2. No one wants to be a captive audience to a third-party phone conversation or to sit in silence while their colleague texts with someone. Are you in the habit of leaving your ringtone on and placing your phone in front of you on the table?
  3. When you must use your phone in public, do you take the call where you are instead of respecting your colleague’s personal space and moving to at least three metres between you and others?
  4. Nothing is more irritating than to be cut off while calling someone. It is akin to being snubbed in a conversation. Rather than putting the phone on silent immediately (in case you have not done it earlier) and allowing the phone to continue ringing silently, do you disconnect a caller ringing you when you are busy?
  5. In case you send a standard auto reply message while receiving a call which you do not want to pick up, do you often forget to call back as promised?
  6. While in a meeting, are you in the habit of picking up a call and then informing the caller that you are in a meeting?
  7. Do you answer calls at work on your speaker phone?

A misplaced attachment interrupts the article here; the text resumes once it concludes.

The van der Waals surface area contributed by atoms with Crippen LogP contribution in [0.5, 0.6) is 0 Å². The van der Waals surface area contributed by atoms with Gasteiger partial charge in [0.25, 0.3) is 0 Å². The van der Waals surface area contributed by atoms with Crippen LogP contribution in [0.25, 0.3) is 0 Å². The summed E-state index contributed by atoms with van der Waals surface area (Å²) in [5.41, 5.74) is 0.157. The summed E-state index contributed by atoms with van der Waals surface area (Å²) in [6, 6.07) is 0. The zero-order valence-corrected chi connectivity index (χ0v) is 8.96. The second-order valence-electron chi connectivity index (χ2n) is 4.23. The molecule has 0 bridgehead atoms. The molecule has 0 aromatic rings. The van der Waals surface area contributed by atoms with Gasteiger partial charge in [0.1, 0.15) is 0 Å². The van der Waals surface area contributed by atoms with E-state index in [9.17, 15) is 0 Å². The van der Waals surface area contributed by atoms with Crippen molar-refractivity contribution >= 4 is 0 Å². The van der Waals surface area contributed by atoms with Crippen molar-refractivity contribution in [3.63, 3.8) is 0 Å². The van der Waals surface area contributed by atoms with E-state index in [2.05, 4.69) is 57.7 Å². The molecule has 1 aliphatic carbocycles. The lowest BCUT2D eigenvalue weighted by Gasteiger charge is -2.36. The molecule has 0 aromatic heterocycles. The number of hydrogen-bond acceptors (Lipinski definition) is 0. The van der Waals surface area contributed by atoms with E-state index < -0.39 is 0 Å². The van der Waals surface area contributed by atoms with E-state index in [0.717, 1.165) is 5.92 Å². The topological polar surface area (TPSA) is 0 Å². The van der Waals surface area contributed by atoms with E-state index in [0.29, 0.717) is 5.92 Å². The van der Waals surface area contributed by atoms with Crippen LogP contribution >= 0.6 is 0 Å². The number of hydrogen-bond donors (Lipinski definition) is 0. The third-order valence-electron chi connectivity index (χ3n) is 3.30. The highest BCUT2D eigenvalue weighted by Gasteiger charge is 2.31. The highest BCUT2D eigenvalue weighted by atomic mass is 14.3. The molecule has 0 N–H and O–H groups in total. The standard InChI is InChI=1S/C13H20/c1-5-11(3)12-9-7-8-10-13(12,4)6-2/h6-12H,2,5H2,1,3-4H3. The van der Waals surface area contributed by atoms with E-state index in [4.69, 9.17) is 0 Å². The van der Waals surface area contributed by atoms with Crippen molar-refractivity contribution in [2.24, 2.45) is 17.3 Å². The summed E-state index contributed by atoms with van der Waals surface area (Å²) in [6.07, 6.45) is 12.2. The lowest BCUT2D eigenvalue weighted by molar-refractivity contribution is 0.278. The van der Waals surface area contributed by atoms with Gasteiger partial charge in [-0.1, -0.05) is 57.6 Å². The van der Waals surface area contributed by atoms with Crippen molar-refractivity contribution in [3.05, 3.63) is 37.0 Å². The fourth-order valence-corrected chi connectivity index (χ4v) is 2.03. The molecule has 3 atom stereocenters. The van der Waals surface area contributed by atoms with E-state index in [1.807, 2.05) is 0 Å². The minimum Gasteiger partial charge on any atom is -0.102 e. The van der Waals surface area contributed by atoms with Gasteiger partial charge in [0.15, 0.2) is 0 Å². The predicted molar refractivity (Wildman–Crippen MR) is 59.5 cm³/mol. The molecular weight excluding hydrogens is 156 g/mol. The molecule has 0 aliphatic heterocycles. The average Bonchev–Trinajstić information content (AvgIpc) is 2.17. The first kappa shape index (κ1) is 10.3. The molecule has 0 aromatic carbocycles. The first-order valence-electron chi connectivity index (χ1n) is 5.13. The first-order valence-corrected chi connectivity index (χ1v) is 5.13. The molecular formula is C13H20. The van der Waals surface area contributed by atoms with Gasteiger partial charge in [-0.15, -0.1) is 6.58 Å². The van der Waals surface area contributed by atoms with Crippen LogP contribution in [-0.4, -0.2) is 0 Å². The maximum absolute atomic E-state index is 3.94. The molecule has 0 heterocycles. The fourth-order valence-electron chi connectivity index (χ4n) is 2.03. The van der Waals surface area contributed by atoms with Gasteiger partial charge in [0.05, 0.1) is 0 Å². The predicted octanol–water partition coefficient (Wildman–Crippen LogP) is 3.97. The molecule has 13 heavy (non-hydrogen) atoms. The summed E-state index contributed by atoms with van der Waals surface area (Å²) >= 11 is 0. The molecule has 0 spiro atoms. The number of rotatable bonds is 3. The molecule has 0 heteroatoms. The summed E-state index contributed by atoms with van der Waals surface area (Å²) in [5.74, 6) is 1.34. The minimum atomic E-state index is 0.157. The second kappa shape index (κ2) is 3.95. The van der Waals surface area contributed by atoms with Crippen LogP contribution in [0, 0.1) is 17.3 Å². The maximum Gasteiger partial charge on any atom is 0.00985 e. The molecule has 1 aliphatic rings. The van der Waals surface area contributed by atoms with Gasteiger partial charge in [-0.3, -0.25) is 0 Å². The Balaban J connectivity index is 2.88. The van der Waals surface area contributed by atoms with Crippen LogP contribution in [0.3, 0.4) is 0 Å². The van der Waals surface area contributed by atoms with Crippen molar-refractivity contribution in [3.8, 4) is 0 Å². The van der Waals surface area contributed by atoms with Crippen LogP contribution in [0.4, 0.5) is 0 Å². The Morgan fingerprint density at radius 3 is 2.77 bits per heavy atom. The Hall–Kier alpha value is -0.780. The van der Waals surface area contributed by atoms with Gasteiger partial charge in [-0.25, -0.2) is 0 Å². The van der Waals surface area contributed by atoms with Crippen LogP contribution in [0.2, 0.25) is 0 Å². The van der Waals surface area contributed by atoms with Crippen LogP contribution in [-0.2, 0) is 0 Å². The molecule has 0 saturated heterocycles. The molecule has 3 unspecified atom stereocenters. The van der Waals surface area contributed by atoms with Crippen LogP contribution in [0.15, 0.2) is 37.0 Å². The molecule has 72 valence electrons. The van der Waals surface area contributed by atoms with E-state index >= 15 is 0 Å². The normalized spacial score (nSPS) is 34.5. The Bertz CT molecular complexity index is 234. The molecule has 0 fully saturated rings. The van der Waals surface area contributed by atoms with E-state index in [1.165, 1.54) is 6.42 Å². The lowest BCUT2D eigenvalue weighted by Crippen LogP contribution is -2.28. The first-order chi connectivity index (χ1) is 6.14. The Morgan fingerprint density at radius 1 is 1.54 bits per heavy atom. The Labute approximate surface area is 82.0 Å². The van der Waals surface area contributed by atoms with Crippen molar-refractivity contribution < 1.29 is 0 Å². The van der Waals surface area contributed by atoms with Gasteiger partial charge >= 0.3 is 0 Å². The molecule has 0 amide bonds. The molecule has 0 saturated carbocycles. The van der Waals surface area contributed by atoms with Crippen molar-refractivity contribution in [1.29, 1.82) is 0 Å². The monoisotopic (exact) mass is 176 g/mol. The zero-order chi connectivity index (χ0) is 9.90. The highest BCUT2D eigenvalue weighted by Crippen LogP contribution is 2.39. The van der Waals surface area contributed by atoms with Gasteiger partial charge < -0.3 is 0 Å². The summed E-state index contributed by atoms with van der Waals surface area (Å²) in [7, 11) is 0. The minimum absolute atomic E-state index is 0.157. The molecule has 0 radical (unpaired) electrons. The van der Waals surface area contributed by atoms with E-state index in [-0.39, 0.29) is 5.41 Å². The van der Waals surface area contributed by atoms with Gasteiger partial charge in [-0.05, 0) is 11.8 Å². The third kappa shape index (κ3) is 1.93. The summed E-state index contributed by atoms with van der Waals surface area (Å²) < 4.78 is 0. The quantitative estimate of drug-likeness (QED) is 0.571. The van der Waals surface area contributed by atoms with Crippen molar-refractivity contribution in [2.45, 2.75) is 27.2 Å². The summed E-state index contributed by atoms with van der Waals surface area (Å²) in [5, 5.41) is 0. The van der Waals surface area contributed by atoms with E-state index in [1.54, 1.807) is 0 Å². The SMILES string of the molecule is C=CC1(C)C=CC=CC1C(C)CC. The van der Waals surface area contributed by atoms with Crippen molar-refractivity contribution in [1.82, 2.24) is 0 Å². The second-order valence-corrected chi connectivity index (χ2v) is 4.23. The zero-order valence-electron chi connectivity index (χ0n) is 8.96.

8. Do you keep your phone on vibrator mode during meetings and yet keep the phone on the table, so that the sound is as disturbing as a ring tone?
  9. Do you make calls from the bathroom, ignoring the fact that it is an extreme put-off?
  10. Do you use your phone as a watch? If so, then are you tempted to check your messages whilst checking the time?

A “Yes” answer to any of the above, as you may have guessed, is a no-no!

To how many of the above have you answered “NO” to? The ideal score is 100%… how much have you scored?

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Voice Commands – The New Disruptor

Some studies have anticipated that voice will account for 50% of searches in under two years. What seems unquestionable is that users will be searching the net very differently before too long. Using voice commands to search for and book hotels is going to be disruptive in the hotel industry.

We have come to yet another turning point where hotels are forced to “adapt or die” in the fight to defend and boost direct bookings. Voice search poses a new threat for those who are lagging behind, but it also represents an opportunity for the more active businesses that are ready to act fast.